Football has gone through massive changes on and off the pitch over the past year. Here, theScore ranks the people who had the biggest impact on the sport in 2018.
Paris Saint-Germain CEO Nasser Al-Khelaifi has a difficult few years ahead. He's still waiting for that elusive Champions League title, and his club could yet face Financial Fair Play sanctions. But there's no denying his influence on the modern game. Al-Khelaifi forever changed the transfer market in 2017 with the unveiling of Neymar as PSG's world-record, €222-million signing, and added Kylian Mbappe for a cool €180 million. PSG paid the majority of Mbappe's fee in 2018, limiting what they could spend in the summer transfer window. Al-Khelaifi still found a way to increase PSG's footprint in the game, locking up a lucrative cross-sport licensing deal with Nike's Jordan Brand. The CEO wants PSG to become a football powerhouse and one of the world's biggest brands.
Jorge Mendes reaps a fortune every time the transfer window opens. As one of the most visible agents in the business, the 52-year-old is always on the move. In 2018, Mendes secured transfers for Cristiano Ronaldo, Joao Cancelo, Goncalo Guedes, Fabinho, Andre Silva, and more, and reportedly banked tens of millions from Ronaldo's move alone. Tally the rest and he's a very rich man. Mendes also had a significant say in the rise of Wolves, who gained promotion to the Premier League after an aggressive takeover campaign. Known officially as an adviser to the club and a friend to Wolves chairman Jeff Shi, Mendes sent many of his clients to the west Midlands, including manager Nuno Espirito Santo. Wolves' rivals saw the relationship as a conflict of interest, given that Shi's ownership group owns a share of Mendes' agency.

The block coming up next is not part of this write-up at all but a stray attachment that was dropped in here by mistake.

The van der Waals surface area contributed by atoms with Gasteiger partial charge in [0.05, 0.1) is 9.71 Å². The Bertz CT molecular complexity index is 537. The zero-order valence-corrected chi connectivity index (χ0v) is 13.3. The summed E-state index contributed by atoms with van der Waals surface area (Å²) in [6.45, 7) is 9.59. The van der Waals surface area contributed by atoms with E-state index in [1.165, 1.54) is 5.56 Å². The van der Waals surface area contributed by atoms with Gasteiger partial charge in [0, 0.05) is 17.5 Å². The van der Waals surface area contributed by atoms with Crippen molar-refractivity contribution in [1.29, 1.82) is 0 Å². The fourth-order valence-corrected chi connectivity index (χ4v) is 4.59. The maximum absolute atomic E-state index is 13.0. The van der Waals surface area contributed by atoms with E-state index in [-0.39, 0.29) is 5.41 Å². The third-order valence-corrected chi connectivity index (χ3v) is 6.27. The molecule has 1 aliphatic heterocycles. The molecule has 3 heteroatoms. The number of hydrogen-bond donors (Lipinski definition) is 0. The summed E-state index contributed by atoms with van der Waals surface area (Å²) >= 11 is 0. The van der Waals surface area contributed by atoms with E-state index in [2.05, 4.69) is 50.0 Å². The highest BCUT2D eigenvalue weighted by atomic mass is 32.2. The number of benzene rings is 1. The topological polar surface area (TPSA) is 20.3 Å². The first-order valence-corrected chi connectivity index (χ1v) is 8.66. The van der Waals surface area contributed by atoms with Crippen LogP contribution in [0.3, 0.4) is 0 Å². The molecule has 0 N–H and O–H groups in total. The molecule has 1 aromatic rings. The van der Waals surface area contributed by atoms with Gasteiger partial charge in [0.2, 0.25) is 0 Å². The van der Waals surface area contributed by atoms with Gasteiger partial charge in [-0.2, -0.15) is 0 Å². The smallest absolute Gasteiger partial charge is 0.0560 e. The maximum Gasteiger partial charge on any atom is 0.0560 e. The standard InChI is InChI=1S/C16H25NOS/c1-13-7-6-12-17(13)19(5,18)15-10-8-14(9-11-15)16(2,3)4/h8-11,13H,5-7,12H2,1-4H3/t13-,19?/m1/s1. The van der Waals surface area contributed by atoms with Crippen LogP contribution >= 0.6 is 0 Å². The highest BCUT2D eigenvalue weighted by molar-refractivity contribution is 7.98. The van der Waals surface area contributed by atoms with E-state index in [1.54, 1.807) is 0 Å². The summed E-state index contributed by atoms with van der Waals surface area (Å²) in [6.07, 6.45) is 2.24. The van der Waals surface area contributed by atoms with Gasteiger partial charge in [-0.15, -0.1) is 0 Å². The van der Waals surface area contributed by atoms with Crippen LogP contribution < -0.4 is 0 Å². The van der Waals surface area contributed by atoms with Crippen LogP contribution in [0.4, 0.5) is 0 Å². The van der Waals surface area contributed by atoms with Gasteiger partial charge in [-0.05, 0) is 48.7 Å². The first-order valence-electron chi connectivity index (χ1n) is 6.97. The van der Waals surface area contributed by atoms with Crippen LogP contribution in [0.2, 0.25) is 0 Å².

Needless to say, FIFA president Gianni Infantino has immense control over the game. But with that power comes great scrutiny. The scars of the corruption scandal that engulfed FIFA are still fresh and it's perhaps for that reason that suspicions of further malfeasance persist. Infantino tried earlier this year to push through a multibillion-dollar deal for two new tournaments, without revealing the names of the potential investors to members of the FIFA Council. He also angered European constituents by campaigning for an expanded version of the FIFA Club World Cup, an annual competition between the winners of each continental club competition. He did earn points for recommending the use of VAR at the 2018 World Cup - which turned out to be a resounding success - and he's now working to increase the number of World Cup participants to 48 teams.
Despite keeping a low profile, Sheikh Mansour bin Zayed Al Nahyan has had a tremendous effect on Manchester and football in general. In the 10 years since taking over Manchester City, the Abu Dhabi billionaire has transformed the surrounding area, developed a state-of-the-art training facility, and bankrolled one of the richest teams the world has ever seen. The latest accounts show Mansour has invested more than £1.3 billion into City since 2008, with the club turning a profit in each of the past four years. While morphing a previous Premier League doormat into a perennial front-runner, he also found the time to grow his holding company, City Football Group, which now has stakes in New York City FC, Melbourne City FC, Yokohama F. Marinos, and Girona. It's clear Mansour has a plan to dominate the sport both in and outside of England.
Kylian Mbappe reached the summit of world football in just two short years. Few could recognize the youngster in 2016 when he was a hard-working academy player in AS Monaco's ranks. But a quick education launched Mbappe into uncharted territory. He earned regular call-ups to the French national team and a big-money move to PSG, and won a World Cup at just 19 years old. He truly announced himself to the world in Russia, where his pace and trickery both amazed spectators and befuddled defenders. He joined Pele as the only teenagers in history to score in a World Cup final, and then donated $500,000 in winnings to children's charity. It was an unbelievable whirlwind month that landed Mbappe on the cover of TIME. "I think it is enough to be myself," he told the magazine. "I was myself and I got here, and this is how I will continue to be. And why not inspire the new generation as I was inspired? It is like passing the baton."